"When you dream about something your whole life and you achieve it, you don't really understand what you just did and I definitely don't think I did, I could not be happier right now. I knew that Emily Seebohm would be checking out, that whole heat had such a great first 50, I knew that I had to be out there, I am known for being a little bit slower, I knew I needed to give everything I had coming home," said Franklin.
Anastasia Zueva from Russia, European record holder in this event, was fourth in 59.00, while local hero Gemma Spofforth and world record holder (58.12) concluded in fifth. The 2011 world champion Jing Zhao, from China, was also under her best performance, touching home for sixth place in 59.23.
The second gold of the day for USA came shortly after with the "comfortable" win of Matt Grevers in the men's 100m backstroke. Getting the gold in a new Olympic record of 52.16 – the former best mark (52.54) at the Games had been established by compatriot Aaron Peirsol in 2008 -, Grevers collected his fifth Olympic medal after two relay gold in 2008, a silver in the 100m back and the 4x100m free relay gold in London. He was followed by the second US swimmer in the final, Nick Thoman (52.92). Ryosuke Irie from Japan got the bronze in 52.97. Camille Lacourt (FRA), the 2011 world champion in Shanghai (CHN) made an excellent start and was first at the 50m mark but a less successful finish jeopardised his chances of medalling here in London. Liam Tancock (GBR), another hope for a medal at home, could not do better than Spofforth, touching fifth in 53.35.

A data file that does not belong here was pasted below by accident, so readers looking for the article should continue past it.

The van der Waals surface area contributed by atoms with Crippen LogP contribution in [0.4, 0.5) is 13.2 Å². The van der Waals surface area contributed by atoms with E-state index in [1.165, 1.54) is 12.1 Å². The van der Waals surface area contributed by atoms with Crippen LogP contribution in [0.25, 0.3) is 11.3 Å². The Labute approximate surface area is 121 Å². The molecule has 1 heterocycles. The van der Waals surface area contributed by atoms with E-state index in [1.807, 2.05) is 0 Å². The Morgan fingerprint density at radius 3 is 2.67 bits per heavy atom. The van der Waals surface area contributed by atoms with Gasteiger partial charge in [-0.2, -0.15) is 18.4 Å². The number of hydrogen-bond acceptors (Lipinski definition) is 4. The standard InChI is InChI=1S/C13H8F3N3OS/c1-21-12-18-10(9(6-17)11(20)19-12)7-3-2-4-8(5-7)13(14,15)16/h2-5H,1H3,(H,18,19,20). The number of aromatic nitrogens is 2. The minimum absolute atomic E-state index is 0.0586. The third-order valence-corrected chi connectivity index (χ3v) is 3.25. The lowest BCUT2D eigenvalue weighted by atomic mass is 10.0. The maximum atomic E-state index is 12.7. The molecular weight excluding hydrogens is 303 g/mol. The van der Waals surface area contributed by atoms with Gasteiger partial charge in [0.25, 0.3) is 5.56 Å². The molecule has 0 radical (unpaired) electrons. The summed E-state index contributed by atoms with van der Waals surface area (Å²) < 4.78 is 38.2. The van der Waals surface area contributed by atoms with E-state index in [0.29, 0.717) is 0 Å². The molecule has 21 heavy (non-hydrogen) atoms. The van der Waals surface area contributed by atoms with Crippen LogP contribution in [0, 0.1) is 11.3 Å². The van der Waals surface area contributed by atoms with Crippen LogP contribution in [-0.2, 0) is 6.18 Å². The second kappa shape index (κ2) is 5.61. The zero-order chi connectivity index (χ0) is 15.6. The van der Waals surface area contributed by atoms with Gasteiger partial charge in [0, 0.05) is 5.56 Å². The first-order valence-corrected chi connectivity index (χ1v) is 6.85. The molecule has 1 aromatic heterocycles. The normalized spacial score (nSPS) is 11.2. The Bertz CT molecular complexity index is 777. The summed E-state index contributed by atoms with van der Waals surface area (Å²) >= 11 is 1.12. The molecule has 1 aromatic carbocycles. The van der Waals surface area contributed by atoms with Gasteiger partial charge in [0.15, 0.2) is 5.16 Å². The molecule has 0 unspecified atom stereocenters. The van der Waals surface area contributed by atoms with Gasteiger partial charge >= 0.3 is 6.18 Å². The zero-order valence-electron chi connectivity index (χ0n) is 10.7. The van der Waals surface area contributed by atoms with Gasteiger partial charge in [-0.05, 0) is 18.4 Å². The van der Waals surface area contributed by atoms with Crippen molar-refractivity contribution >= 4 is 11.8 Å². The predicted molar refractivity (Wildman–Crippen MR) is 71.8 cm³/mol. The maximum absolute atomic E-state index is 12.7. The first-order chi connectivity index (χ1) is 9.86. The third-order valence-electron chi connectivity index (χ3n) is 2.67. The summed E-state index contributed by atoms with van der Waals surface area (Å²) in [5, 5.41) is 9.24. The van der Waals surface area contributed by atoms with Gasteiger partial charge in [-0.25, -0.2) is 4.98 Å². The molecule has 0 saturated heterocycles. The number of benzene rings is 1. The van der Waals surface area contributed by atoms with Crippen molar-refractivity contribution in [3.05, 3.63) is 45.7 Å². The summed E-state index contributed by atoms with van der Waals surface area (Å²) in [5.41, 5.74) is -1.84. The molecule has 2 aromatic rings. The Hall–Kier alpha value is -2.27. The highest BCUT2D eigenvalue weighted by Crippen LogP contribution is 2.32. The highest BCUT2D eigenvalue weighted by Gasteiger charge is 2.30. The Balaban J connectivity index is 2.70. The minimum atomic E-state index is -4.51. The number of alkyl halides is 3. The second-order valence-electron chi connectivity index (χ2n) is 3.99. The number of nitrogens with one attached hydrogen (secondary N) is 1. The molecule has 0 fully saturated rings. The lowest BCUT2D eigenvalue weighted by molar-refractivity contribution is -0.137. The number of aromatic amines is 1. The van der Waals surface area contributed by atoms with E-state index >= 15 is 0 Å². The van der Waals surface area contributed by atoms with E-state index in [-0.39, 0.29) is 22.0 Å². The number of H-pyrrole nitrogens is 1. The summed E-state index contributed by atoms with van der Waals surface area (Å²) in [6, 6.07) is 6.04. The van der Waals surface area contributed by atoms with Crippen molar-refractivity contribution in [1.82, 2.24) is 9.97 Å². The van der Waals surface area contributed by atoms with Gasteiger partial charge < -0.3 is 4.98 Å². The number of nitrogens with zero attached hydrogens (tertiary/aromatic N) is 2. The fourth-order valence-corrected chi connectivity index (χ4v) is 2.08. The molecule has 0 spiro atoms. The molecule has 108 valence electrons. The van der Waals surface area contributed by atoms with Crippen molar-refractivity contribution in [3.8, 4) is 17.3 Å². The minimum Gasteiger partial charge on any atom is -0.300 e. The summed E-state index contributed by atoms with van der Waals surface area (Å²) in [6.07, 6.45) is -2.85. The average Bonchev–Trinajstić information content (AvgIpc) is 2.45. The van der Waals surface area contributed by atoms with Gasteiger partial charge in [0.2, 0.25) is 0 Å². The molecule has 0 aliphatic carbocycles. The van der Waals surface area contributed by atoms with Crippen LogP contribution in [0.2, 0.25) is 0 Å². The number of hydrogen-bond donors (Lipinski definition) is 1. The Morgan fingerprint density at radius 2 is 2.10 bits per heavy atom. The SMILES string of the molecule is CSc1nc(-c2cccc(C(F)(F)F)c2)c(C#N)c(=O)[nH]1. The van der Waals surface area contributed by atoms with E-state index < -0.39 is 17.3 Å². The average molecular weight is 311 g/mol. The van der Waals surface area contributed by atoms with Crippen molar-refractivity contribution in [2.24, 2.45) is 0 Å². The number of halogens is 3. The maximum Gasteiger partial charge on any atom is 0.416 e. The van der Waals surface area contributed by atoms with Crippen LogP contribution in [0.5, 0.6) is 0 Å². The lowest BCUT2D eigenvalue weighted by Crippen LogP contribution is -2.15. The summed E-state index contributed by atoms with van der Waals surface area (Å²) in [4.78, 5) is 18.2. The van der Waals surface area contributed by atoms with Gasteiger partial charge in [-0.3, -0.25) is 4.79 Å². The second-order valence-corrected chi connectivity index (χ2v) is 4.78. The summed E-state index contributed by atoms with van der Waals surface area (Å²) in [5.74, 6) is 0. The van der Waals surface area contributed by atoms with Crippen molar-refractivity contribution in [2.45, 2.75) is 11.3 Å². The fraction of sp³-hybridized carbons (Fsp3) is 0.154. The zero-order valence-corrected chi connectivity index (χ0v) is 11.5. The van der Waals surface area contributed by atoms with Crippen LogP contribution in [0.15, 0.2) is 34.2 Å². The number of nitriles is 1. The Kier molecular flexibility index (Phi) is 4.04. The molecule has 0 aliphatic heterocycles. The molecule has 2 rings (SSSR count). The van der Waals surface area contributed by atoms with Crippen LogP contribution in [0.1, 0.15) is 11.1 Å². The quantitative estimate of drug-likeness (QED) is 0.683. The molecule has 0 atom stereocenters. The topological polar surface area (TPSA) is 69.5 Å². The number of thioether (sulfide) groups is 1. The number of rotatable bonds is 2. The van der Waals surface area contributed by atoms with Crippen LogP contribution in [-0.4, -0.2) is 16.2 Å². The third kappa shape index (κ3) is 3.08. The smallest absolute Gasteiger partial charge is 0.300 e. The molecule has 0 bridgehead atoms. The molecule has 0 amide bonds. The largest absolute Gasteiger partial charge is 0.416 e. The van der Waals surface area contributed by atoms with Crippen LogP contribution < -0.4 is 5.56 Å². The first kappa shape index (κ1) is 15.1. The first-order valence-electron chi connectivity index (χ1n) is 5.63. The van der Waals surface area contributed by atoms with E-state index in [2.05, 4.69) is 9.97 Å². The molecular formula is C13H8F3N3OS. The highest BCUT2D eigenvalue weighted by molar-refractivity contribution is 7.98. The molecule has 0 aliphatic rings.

Appearing at the highest level in the heats and semis of the women's 100m breaststroke (where she was the fastest), 15-year-old Ruta Meilutyte, from Lithuania, confirmed her status of biggest revelation of these Games by getting the gold in 1:05.47. It was the first ever swimming medal for this country at Olympic level. Studying and training in Plymouth (GBR), there were not many records on Meilutyte before the 2012 Games, but a very solid final dictated this unexpected success. In tears at the medal ceremony, the Lithuanian teenager was followed by 2008 Olympic silver medallist Rebecca Soni (USA), who despite a final effort, had to settle for the silver once more (1:05.55). The podium was completed with the bronze of Japan's Satomi Suzuki in 1:06.46. Alia Atkinson, from Jamaica, got an excellent fourth place (1:06.93) while Leisel Jones (AUS), the 2008 Olympic champion, finished fifth in 1:06.95.
credit: Giorgio Scala
"I just gave all my strength into that race and did not feel anything really, I just felt that Rebecca Soni was trailing me but I tried to do my best. I still can't believe it, it's a dream, and I'm really shocked in a good way. I had many thoughts in my head while on the podium, my legs were shaking, I thought I was going to fall from it… This gold medal is good for Lithuanian swimming; maybe after that, the sport will become more popular," said an ecstatic Meilutyte.
In the semi-finals of this third day, Bronte Barratt (USA) was the first in the women's 200m free with 1:56.08 while the world record holder and 2008 Olympic champion Federica Pellegrini was the fourth fastest in 1:56.67. In the men's 200m butterfly, Takeshi Matsuda (JPN) was the fastest in 1:54.25 – Michael Phelps got the fourth best time, 1:54.53 -, and closing the session Shiwen Ye from China and winner of the 400m IM in London, with a new World Record, set an Olympic record in the 200m IM, qualifying first for the final race in 2:08.39.